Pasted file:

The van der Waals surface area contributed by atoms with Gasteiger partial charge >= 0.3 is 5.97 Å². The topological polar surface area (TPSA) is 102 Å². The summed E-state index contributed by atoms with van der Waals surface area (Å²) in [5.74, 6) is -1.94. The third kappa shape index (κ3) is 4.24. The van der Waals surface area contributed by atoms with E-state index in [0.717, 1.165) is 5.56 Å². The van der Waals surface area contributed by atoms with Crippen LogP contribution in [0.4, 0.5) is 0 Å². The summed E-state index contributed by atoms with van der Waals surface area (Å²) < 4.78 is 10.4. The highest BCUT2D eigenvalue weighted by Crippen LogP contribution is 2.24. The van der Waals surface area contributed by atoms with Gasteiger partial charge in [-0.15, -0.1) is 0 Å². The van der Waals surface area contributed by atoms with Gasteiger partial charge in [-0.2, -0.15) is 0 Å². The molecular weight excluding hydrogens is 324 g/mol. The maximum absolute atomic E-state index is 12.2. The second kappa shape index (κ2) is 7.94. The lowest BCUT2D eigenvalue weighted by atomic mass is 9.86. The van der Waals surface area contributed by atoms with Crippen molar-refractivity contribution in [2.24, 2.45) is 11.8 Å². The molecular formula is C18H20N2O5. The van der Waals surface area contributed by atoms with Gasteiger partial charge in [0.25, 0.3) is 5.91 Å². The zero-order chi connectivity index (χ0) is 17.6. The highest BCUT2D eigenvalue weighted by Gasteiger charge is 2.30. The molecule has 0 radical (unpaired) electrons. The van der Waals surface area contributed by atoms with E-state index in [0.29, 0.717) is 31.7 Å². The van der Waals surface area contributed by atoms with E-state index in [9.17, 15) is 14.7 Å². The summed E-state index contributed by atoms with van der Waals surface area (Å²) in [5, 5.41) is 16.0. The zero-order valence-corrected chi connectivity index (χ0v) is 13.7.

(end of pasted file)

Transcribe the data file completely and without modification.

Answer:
The van der Waals surface area contributed by atoms with Gasteiger partial charge >= 0.3 is 5.97 Å². The topological polar surface area (TPSA) is 102 Å². The summed E-state index contributed by atoms with van der Waals surface area (Å²) in [5.74, 6) is -1.94. The third kappa shape index (κ3) is 4.24. The van der Waals surface area contributed by atoms with E-state index in [0.717, 1.165) is 5.56 Å². The van der Waals surface area contributed by atoms with Crippen LogP contribution in [0.4, 0.5) is 0 Å². The summed E-state index contributed by atoms with van der Waals surface area (Å²) < 4.78 is 10.4. The highest BCUT2D eigenvalue weighted by Crippen LogP contribution is 2.24. The van der Waals surface area contributed by atoms with Gasteiger partial charge in [-0.15, -0.1) is 0 Å². The van der Waals surface area contributed by atoms with Gasteiger partial charge in [-0.2, -0.15) is 0 Å². The molecular weight excluding hydrogens is 324 g/mol. The maximum absolute atomic E-state index is 12.2. The second kappa shape index (κ2) is 7.94. The lowest BCUT2D eigenvalue weighted by atomic mass is 9.86. The van der Waals surface area contributed by atoms with Crippen molar-refractivity contribution in [2.24, 2.45) is 11.8 Å². The molecular formula is C18H20N2O5. The van der Waals surface area contributed by atoms with Gasteiger partial charge in [0.25, 0.3) is 5.91 Å². The zero-order chi connectivity index (χ0) is 17.6. The highest BCUT2D eigenvalue weighted by Gasteiger charge is 2.30. The molecule has 0 radical (unpaired) electrons. The van der Waals surface area contributed by atoms with E-state index in [0.29, 0.717) is 31.7 Å². The van der Waals surface area contributed by atoms with E-state index in [9.17, 15) is 14.7 Å². The summed E-state index contributed by atoms with van der Waals surface area (Å²) in [5, 5.41) is 16.0. The zero-order valence-corrected chi connectivity index (χ0v) is 13.7.